by all the best recent commentators, German and not quite accurate. Without a good rubbing the English, e.g., Keil and Delitzsch (Clarke's trans., chances are much against even a fair expert copyp. 377), “Woe to the worthless shepherd”; Hitzig ing from the bell itself without error. Founders ('Hdbch. z. Alt. Test.,' vol. vi. p. 372), “Ha lüder- also occasionally transposed or inverted letters. licher Hirt”; Ewald ( Prophets of O.T.,' trans., | Taking the letters, however, as your correspondent vol. i. p. 327), “O my worthless shepherd "; Pusey copies them, not at first hand, I would hazard the ('Minor Prophets,' p. 575), "A shepherd of following:-AVE MARIA DEI M'R [=mater] MAGNA. nothingness, one who hath no quality of a shep- This makes the right number of letters, which herd." "Idol" is only a secondary meaning of counts for something, and there is nothing strange the word elil. The original idea is vanity, empti- in the contraction of the single word mater; but I ness, nothingness, and is applied to the false gods fully allow that the proportion of mistaken letters, of the heathen and their images, as being of apart from the two transpositions which I assume, “nothing worth." It is in this derived sense of is rather serious.
CECIL DEEDES. very frequent occurrence in the 0.T. Cf. Lev.
I should call it a Latin inscription. It is either xix. 4, xxvi. 1; Ps. xcvi. 5; xcvii. 7, and repeatedly in Isaiah. It occurs in the primary sense
| miscopied or full of blunders. It is obvious that in Jerem. xiv. 14, “ They prophesy to you......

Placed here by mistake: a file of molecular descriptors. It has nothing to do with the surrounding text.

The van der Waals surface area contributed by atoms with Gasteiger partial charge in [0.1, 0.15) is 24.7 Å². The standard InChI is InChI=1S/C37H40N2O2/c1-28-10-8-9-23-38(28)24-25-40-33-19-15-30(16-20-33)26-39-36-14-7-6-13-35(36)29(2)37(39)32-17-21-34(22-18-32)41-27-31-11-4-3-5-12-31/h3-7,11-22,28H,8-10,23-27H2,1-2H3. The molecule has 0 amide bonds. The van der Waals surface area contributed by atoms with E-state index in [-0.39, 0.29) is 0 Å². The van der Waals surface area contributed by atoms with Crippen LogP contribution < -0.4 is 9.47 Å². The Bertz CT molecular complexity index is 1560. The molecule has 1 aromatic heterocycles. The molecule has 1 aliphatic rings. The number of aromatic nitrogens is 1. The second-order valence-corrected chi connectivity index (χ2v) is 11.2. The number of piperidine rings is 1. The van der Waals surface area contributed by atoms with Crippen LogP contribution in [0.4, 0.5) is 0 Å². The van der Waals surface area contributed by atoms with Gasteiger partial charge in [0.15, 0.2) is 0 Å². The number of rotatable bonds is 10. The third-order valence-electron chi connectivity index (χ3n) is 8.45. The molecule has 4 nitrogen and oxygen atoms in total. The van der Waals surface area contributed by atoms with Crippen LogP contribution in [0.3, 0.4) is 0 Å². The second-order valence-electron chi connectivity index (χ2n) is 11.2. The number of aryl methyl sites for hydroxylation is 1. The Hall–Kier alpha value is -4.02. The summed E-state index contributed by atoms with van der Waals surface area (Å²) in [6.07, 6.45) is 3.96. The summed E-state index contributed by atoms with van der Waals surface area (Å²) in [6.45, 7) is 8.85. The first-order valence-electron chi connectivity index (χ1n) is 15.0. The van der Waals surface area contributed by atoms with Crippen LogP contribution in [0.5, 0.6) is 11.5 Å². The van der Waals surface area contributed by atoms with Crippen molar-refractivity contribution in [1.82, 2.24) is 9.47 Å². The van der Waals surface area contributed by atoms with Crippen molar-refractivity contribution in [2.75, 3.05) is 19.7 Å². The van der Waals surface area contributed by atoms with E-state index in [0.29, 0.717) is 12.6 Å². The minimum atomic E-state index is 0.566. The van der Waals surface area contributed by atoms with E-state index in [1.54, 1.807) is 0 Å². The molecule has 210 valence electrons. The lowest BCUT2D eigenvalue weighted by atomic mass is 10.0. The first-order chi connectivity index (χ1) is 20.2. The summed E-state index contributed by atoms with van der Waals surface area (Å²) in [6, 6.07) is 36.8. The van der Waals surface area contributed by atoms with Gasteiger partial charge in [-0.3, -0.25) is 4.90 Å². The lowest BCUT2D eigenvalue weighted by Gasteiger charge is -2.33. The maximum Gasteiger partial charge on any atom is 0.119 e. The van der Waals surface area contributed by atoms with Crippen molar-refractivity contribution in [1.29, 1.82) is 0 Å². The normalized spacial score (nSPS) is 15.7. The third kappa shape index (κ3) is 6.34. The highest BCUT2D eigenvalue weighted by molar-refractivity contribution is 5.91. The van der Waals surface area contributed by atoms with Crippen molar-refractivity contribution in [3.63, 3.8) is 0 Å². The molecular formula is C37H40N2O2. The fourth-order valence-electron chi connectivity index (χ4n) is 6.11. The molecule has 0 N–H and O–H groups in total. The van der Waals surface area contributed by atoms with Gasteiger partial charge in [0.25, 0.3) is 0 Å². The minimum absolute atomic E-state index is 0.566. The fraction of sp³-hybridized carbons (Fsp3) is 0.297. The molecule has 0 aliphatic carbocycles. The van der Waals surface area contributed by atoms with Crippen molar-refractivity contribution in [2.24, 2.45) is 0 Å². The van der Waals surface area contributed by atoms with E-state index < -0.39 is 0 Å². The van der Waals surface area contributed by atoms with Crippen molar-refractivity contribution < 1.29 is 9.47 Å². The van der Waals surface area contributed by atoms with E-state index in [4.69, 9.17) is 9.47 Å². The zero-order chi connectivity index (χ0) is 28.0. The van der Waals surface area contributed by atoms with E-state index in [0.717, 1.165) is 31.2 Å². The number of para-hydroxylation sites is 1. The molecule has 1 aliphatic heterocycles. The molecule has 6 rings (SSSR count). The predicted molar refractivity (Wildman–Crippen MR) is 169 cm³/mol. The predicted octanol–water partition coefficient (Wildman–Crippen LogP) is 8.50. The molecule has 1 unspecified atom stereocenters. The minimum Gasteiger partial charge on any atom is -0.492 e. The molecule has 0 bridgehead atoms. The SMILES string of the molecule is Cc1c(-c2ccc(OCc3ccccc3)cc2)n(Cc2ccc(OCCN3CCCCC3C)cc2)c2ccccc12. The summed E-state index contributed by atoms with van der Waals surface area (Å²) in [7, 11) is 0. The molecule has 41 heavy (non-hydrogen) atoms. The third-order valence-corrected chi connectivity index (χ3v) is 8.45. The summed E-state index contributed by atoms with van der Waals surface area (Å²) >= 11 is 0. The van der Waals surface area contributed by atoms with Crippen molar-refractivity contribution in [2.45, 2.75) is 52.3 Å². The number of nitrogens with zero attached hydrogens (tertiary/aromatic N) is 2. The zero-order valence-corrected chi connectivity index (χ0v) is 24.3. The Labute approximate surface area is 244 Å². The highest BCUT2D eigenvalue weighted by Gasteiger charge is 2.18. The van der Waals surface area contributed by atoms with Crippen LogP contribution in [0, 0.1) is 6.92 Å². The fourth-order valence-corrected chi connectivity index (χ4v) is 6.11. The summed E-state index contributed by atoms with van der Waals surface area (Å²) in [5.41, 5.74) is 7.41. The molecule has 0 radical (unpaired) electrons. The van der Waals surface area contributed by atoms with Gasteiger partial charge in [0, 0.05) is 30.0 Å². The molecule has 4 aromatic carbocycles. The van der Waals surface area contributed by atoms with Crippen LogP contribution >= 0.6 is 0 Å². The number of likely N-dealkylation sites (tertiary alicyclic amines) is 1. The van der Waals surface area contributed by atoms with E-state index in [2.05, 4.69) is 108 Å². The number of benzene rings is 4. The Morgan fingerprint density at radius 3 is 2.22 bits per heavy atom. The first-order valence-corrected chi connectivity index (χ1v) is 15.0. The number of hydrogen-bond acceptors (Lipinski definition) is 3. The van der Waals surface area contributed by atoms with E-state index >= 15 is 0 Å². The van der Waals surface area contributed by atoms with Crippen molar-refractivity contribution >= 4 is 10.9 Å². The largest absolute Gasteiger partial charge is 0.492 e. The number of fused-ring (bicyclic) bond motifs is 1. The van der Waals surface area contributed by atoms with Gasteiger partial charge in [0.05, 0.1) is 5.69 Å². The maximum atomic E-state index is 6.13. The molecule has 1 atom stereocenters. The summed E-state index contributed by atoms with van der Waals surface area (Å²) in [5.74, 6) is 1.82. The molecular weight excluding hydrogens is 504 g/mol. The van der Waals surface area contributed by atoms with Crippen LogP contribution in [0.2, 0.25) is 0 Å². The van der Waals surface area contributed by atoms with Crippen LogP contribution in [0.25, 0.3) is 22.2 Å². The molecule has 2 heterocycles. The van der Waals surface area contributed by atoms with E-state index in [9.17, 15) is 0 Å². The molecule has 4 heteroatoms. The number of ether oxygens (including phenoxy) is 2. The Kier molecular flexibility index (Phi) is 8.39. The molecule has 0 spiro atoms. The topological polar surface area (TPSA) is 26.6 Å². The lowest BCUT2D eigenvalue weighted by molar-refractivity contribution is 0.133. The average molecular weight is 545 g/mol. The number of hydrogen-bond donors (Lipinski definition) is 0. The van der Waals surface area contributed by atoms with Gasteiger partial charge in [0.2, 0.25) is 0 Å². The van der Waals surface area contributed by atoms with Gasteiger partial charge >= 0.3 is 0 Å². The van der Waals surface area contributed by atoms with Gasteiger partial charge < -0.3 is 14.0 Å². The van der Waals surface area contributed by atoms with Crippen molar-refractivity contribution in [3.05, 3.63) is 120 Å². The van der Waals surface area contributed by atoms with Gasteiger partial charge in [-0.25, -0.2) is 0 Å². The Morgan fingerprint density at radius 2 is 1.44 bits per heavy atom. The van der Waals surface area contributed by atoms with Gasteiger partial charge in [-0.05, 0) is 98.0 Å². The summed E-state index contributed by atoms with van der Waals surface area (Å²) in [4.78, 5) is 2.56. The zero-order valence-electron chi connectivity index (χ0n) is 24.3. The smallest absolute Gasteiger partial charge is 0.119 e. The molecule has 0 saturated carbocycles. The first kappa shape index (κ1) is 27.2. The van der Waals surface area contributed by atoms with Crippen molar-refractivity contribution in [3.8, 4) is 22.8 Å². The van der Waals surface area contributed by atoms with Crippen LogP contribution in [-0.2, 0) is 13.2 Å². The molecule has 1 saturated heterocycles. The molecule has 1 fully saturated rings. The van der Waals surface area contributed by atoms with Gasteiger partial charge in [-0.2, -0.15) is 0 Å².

the beginning, viz., AVE MREIA, is meant for AVE divination and a thing of nought," and in Job
MARIA. And perhaps DEA follows, though it should xii. 4, a very similar passage to this of Zechariah,
rather be DEI MATER. The rest may be the maker's
Dame, or the name of a donor. In any case, the “Ye are all physicians of no value” (rhophey elil). | Enough has been said to show that the sense of
inscription is of little interest or importance. “counterfeit,” suggested by Dr. BREWER, and his
WALTER W. SKEAT. reference to the Pharisees as “idol shepherds,” | This is not improbably a familiar inscription because “they did their good deeds to be seen of spoilt in great measure by the ignorance of the men," is not warranted by the text, and that our workman:revisers are supported by the oldest and best
Ave Maria Dei Genetrix authorities in the translation "worthless." | The exact number, with some of the correct It is true that Dr. Pusey mentions as an alter- letters, appears.